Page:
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Device Allows Comparison of Prognostic Gene Clusters

Device Allows Comparison of Prognostic Gene Clusters

WASHINGTON—Stanford University researchers have developed a device for gene comparison that could lead to a more exact way to categorize cancer tumors and assess the survival chances of patients. In initial experiments with breast cancer patients, they detected specific gene combinations in tumors and found that certain combinations indicated either a good or bad prognosis.

“We find that we can classify tumors into subsets,” said David Botstein, PhD, professor and chair of the Department of Genetics, Stanford University School of Medicine.

Dr. Botstein described the new approach during a congressional briefing on the importance of the computer to sequencing the human genome and eventually using the information it contains to benefit patients.

“These two communities [genome mapping and computing], which have revolutionized the way humans think about biology and how they calculate, are converging,” he said.

The briefing was one of a regular series held by the Congressional Biomedical Research Caucus, a group of House members interested in encouraging and promoting such research.

“The important thing is that DNA is an information carrier,” Dr. Botstein said. “It holds the information in a code of nucleotide letters, and the cell decodes this into a protein for each gene.”

In computer terms, the human genome contains about 750 megabytes of data. “You all have laptops that can remember it,” he added. “However, before you become impressed with the computer industry, a cell that is 1 micron cubed has a nucleus that not only remembers it, but uses all this information. So computers have a long way to go to compete with biology.”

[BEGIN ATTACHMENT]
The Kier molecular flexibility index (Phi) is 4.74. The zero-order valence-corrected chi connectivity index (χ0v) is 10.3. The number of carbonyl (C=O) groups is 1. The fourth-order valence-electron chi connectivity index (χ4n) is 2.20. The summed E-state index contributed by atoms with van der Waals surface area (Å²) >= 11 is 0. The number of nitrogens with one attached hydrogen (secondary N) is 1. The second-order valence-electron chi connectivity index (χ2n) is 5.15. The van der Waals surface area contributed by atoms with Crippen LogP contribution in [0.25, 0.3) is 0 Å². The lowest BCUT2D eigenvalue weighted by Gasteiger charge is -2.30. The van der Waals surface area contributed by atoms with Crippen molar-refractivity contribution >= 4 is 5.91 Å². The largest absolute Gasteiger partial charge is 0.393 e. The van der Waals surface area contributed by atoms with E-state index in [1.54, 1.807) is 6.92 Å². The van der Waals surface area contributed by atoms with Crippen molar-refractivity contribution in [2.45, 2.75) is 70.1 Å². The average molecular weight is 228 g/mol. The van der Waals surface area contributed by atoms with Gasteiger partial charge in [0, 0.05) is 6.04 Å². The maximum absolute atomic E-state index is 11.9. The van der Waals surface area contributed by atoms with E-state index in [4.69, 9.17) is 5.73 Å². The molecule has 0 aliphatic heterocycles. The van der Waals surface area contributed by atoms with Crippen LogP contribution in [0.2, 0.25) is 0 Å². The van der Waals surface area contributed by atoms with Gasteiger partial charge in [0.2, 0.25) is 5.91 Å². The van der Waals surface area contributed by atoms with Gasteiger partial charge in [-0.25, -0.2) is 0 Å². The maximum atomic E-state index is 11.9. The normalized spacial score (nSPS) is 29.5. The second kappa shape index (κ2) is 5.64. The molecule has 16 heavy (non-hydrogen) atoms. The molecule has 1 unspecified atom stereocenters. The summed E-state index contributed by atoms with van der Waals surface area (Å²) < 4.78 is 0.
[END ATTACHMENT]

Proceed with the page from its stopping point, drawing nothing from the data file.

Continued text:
Dr. Botstein noted that when the human genome is 100% sequenced (the two competing groups doing the work still have some gaps to fill), scientists will only have a string of letters from a “book” that must be deciphered into meaningful “words,” which represent genes. “The sequence of the human genome, in some nontrivial way, is absolutely useless as it now stands,” he said.

To determine human genes and their functions, researchers compare human genes with known genes of some other organism.

“Sequence comparison essentially consists of looking for close similarities in the genomes of two different organisms and selecting the ones from each genome that most closely match one another,” Dr. Botstein said.

Yeast and eukaryocytes share many genes with humans, and the functions of a number of these genes are known, he said. Work is complete on several organisms, and the mouse genome is now in draft form, he added.

“It’s not enough to have the human sequence,” Dr. Botstein explained. “You must have these model organisms’ sequences as well. When you have the complete sequences, you can do a comparison of one whole genome against another—all the instructions for making a worm against all the instructions for making a yeast.”